The force of the moving oscillator on the plate at the time t is determined as follows:where g is acceleration due to gravity, is acceleration of the mass m2, and is acceleration of the plate at the force set point given by
Substituting into (22) yieldswhere and are the velocity and acceleration of the loads along x, y axes, respectively.
The element nodal load vector is 
The dynamic equation of mass m2 can be written as
2.2. Governing Differential Equations for Total System
By assembling all elements matrices and nodal force vectors, the governing equations of motions of the total system can be derived aswhere is the overall structural mass matrix, is the overall structural stiffness matrix with total uncracked elements, is the overall structural stiffness matrix with total cracked elements, is the overall mass matrix due to moving mass m1, is the overall mass matrix due to moving mass m2, is the overall damping matrix due to moving mass m1, and is the overall structural damping matrix [14, 17].
This is a linear differential equation system with time dependence coefficient, which can be solved by using direct integration Newmark’s method. A MATLAB program named Cracked_Plates_Moving_2019 was conducted to solve (40).
3. Numerical Analysis
We consider a rectangular cracked plate with size L = 3.0 m, W = 1.6 m, thickness h = 0.025 m, crack length = 0.5 m, and it appears in the middle of the plate (Figure 1). Material parameters of the plate: Young Modulus E = 2.0x1011 N/m2, Poisson coefficient ν = 0.28, density ρ = 7800 kg/m3. The boundary condition of the plate is SFSF (simply support, free/ simply support, free). The moving oscillator has mass m1 = 300 kg connected with m2 = 200 kg via spring with stiffness k = 1.5x105 N/m and damping element with resistance coefficient, c = 4.5x103 Ns/m, and k and c are parallel. Moving oscillator moves at velocity v = 10 m/s along the centerline y = W/2 of the plate.
The results of the vibration of the plate subjected to moving oscillator (MO) and the effect of moving mass (MM) (M = m1 + m2 = 500 kg) are shown in Table 1 and Figures 3, 4, 5, and 6, in which the “int” symbol represents the intensity value (stress intensity and train intensity).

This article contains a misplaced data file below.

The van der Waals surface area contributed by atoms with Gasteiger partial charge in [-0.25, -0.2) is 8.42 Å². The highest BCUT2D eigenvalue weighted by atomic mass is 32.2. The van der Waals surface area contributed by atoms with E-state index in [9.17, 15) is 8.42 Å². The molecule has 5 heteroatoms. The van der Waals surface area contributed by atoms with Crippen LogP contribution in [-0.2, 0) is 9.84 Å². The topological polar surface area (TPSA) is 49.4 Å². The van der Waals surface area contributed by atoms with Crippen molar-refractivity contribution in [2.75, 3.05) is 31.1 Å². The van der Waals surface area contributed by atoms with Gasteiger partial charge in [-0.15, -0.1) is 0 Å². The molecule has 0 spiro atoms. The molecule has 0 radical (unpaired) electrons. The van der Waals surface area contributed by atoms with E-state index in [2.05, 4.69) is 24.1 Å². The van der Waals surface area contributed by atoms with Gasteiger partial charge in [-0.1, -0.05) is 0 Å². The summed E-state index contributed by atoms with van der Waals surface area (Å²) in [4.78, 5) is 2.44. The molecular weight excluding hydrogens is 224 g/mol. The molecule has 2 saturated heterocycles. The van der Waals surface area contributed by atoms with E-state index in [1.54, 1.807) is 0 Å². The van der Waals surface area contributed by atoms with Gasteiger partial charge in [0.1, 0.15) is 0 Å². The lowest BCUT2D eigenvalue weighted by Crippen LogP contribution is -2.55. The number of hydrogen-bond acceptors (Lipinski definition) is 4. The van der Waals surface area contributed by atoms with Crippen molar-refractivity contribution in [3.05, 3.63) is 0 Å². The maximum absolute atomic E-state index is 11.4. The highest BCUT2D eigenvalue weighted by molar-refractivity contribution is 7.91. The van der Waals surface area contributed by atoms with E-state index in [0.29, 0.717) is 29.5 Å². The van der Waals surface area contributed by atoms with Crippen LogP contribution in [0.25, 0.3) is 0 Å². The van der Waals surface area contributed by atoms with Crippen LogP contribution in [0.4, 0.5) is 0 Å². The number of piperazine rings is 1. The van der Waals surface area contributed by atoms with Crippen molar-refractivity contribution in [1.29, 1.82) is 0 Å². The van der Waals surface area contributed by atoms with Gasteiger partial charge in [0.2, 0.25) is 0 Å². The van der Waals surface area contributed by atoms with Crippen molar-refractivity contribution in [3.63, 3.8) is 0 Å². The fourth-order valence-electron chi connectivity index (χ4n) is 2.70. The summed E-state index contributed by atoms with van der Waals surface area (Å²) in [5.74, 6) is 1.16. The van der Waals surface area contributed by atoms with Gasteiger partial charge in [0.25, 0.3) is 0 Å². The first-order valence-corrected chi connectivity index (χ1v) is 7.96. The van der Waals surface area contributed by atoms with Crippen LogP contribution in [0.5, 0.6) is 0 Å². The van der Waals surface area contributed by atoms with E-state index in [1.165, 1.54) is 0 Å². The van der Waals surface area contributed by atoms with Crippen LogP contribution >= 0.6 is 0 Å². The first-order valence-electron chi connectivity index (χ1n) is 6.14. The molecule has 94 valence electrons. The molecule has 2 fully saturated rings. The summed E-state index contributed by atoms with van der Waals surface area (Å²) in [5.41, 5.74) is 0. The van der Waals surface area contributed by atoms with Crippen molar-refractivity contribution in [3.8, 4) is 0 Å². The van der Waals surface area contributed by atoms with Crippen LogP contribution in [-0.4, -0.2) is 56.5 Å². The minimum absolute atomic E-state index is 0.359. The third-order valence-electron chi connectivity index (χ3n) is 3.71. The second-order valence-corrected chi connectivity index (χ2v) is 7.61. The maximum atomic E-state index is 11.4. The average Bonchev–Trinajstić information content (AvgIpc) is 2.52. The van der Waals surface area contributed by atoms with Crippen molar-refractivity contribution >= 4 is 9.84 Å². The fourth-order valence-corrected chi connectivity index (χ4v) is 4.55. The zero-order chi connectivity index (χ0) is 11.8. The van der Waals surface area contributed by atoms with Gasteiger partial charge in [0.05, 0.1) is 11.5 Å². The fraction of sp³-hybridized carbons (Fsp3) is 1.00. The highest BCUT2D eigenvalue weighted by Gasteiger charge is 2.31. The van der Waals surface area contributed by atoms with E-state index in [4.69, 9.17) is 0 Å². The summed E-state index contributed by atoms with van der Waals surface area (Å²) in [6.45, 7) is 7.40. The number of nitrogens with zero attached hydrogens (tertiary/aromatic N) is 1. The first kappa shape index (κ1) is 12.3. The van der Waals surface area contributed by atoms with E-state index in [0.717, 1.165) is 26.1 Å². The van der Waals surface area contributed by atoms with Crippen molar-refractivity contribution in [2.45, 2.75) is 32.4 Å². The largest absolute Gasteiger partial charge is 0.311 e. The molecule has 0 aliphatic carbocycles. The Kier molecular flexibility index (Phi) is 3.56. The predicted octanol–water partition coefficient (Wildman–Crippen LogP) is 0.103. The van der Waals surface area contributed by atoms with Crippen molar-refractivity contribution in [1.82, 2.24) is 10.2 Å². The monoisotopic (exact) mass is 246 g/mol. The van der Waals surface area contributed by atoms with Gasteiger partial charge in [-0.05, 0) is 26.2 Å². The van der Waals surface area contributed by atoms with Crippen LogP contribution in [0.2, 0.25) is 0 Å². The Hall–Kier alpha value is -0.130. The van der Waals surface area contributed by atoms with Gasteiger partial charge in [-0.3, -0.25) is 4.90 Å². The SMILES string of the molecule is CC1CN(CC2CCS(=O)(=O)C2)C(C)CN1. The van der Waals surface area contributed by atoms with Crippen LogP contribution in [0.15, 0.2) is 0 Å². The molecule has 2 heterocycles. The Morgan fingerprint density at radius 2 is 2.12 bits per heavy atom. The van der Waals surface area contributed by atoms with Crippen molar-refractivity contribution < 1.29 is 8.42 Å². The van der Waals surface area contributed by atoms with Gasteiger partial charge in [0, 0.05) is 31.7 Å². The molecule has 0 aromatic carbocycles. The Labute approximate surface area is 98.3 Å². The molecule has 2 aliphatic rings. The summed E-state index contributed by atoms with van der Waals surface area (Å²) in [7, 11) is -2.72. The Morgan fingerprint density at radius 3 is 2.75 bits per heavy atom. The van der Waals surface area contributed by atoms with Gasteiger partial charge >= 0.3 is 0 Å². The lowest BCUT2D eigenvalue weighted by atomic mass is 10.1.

Comment: Compared to the case of cracked plate subjected to moving oscillator, the case of cracked plate subjected to moving mass indicates greater response of the plate. Therefore, the destructive capacity of the structure is greater.
3.1. The Effect of the Number of Cracks
To evaluate the effect of the number of cracks on vibration of cracked plate under moving oscillator, the three cases were investigated: Case 1: the plate has one crack in the middle (X = L/2, the basic problem); Case 2: the plate has one crack in the middle and one same size crack at X = L/4; Case 3: the plate has 3 cracks at X = L/4, L/2, 3/4. The results of the vibration of the plate are shown in Table 2 and Figures 7, 8, 9, and 10.
Comment: Strain, displacement, stress, and acceleration at point A increase as the number of cracks increases, but these values fluctuate at the crack edge, sometimes increase and sometimes decrease.
3.2. The Effect of the Stiffness of the Spring k
To evaluate the effect of k hardness in the oscillation system on the response of the system, the authors examine the problem when k varies from 1x105 N/m to 9.0x105 N/m. Response of the system at points A and B is shown in Table 3 and Figures 11, 12, 13, 14, 15, and 16.
Comment: When the k hardness changes, the oscillation of the system varies considerably. With the parameters of the given plate, the displacement response, acceleration, stress, and strain at the computed points are the greatest when k = 2.5x105 N/m.
3.3. The Effect of Loading Velocity
Comment: When the speed of the oscillation system increases, the displacement and stress of the plate decrease, but there is no clear rule. According to the authors, the main reason may be due to the influence of the plate's free vibration frequency and the moving oscillator; this is the difference with the case of the plate subjected to moving mass.
In the end, with the set of survey parameters, the case of the cracked plate under the moving mass is more dangerous than the case of moving oscillators operates. However, the problem of texture affected by the oscillation system is complex. In each case, a reevaluation is needed. The response of the system depends on the interrelation between the frequency of the stimulus and the natural frequency of the system.
The results show that stress and strain at the crack head are much larger than they are at other sites. These values vary considerably when the number of cracks and k hardness are changed.
The transformation matrix [T] is
The flexibility matrix of the noncracked element is
The flexibility matrix due to the presence of the crack is
(i) Crack parallel to the x-axis of the element:
(ii) Crack parallel to the y-axis of the element:wherewith when the crack is parallel to the x-axis, and when the crack is parallel to the y-axis of the element, and (i=1,2) are correction functions given in .
The data used to support the findings of this study are available from the corresponding author upon request.
Conflicts of Interest
The authors declare that there are no conflicts of interest regarding the publication of this paper.
This research was supported by Le Quy Don University.